What is Trunking? An easy-to-understand explanation of the basic concepts of network technology

Explanation of IT Terms

What is Trunking? An easy-to-understand explanation of the basic concepts of network technology


In the world of computer networks, trunking is a term commonly used to refer to a method of combining multiple network connections into a single, high-capacity connection. It plays a crucial role in efficiently managing traffic and ensuring smooth communication between devices in a network. In this blog post, we will explore the basic concepts of trunking, its benefits, and how it works in network technology.

The Basics of Trunking

Trunking, in the context of network technology, involves the aggregation of network links or channels to create a single, logical connection. This connection is capable of carrying multiple signals simultaneously, effectively increasing the available bandwidth and enhancing network performance. Trunking is often used in Ethernet networks, where it is referred to as Link Aggregation or EtherChannel.

The Benefits of Trunking

Trunking offers several benefits for network administration and management. It provides increased bandwidth, which allows for faster data transfer rates and improved network scalability. By combining multiple links, trunking also enhances network reliability by providing redundancy. If one link fails, traffic automatically switches to the remaining functioning links, minimizing downtime and ensuring uninterrupted network connectivity.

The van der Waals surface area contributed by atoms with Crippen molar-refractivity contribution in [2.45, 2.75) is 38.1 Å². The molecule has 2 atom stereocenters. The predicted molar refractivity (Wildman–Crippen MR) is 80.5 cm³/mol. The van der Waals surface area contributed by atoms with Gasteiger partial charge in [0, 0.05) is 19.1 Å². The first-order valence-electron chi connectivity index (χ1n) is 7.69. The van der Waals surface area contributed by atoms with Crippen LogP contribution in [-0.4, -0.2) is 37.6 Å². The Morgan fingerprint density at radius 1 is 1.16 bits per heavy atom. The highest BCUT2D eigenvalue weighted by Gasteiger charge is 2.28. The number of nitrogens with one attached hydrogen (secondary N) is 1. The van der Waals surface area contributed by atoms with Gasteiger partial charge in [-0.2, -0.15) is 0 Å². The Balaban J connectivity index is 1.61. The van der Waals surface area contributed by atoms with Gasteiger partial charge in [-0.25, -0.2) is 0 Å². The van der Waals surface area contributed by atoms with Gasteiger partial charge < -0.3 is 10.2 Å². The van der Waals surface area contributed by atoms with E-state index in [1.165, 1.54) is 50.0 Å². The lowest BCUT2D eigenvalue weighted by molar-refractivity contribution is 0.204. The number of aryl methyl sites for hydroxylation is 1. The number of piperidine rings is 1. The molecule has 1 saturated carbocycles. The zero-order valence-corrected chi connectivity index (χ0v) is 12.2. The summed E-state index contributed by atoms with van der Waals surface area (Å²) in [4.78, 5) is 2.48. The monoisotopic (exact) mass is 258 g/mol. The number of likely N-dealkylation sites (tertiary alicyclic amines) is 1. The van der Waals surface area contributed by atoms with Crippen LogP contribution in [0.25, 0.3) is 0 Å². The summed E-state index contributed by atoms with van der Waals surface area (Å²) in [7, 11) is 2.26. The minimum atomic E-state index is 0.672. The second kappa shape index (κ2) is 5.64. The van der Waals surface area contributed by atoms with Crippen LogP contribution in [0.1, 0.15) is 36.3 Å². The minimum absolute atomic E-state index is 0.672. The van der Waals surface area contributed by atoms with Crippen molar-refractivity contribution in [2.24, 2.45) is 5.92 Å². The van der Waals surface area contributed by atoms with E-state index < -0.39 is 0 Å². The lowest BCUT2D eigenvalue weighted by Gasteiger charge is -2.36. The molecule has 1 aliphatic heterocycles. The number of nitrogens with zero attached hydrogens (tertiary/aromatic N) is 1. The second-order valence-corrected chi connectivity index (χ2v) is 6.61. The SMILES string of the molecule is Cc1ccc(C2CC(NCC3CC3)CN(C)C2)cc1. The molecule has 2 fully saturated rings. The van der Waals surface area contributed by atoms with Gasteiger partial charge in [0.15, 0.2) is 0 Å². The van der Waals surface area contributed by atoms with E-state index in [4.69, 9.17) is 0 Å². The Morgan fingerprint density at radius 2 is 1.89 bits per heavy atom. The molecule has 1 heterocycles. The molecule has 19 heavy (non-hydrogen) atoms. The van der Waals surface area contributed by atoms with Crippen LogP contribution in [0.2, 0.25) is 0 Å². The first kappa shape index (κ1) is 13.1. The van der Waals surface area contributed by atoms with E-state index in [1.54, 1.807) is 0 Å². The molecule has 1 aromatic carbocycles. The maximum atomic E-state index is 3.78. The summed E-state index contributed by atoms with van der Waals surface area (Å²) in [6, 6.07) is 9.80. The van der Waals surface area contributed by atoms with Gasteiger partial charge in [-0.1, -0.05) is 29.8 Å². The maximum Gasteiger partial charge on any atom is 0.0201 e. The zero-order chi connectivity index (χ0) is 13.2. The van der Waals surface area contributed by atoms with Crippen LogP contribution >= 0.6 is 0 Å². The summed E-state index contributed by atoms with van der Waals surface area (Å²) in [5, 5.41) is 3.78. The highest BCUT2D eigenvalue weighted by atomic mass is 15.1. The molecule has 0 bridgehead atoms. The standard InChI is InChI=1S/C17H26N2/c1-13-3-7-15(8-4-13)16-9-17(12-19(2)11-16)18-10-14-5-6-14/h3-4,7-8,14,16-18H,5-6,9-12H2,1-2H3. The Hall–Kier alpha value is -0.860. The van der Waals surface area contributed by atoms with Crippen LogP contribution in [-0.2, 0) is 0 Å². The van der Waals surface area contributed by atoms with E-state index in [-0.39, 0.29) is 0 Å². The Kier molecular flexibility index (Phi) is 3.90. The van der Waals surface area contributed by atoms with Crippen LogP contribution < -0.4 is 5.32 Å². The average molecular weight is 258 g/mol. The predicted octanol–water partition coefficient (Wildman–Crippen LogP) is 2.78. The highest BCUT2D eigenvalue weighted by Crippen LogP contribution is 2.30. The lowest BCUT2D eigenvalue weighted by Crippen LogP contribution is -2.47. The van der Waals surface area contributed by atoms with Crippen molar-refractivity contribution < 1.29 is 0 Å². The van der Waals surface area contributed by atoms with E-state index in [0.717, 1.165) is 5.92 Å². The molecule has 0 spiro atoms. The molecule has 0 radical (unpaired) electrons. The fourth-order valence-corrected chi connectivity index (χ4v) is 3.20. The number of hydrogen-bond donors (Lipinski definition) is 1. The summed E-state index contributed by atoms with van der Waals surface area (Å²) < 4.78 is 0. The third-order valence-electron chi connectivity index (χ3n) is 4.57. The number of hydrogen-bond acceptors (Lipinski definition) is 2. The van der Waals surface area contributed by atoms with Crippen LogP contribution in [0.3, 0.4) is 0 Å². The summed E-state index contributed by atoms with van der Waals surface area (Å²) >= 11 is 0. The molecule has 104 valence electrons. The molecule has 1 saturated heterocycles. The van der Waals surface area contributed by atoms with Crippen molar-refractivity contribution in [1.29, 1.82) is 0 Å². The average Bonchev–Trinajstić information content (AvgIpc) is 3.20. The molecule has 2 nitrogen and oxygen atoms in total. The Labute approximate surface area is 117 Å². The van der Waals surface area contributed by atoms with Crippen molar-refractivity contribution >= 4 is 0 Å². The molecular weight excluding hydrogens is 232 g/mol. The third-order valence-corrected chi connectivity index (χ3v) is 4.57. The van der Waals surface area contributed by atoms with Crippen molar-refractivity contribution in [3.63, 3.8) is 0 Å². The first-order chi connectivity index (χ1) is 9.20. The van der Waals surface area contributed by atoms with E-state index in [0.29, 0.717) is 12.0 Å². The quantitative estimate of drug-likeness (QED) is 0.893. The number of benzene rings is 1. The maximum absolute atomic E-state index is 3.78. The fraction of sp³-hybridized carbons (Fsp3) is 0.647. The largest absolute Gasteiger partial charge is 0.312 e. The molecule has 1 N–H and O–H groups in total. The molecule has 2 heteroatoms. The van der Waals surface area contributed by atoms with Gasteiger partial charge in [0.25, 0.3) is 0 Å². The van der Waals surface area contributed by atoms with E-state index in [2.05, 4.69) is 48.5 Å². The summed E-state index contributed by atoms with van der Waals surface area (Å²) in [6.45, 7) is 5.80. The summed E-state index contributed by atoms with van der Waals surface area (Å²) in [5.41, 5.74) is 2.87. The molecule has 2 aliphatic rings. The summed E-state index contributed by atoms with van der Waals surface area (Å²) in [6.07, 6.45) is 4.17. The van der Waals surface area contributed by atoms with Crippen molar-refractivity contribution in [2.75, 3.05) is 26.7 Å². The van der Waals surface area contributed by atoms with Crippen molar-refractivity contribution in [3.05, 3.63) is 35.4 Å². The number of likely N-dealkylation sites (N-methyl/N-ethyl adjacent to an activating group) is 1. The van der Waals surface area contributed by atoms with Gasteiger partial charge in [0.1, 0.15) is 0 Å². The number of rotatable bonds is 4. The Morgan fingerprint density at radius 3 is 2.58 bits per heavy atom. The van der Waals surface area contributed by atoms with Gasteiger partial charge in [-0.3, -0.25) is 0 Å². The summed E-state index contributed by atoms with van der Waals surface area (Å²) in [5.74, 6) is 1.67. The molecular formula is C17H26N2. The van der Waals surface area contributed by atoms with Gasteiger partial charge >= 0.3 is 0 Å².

How Trunking Works

Trunking involves the use of a protocol or technology to aggregate the individual network links into a single logical connection. One commonly used protocol for trunking is the IEEE 802.3ad standard, also known as Link Aggregation Control Protocol (LACP). LACP allows multiple physical links to be combined into a Link Aggregation Group (LAG), which acts as a single logical link.

In a network employing trunking, devices capable of trunking, such as switches, establish a trunk link between each other. These trunk links, also known as trunk ports, are configured to carry traffic from multiple VLANs (Virtual Local Area Networks) simultaneously. By encapsulating and tagging the traffic, trunking ensures the correct delivery of data to the appropriate VLANs on the other end of the trunk link.


Trunking is a fundamental concept in network technology that enables the aggregation of multiple network links into a single, high-capacity connection. By combining links, trunking provides increased bandwidth, better scalability, and network redundancy, enhancing overall network performance and reliability. As network demands continue to grow, trunking remains a crucial tool in effectively managing traffic and optimizing network resources.

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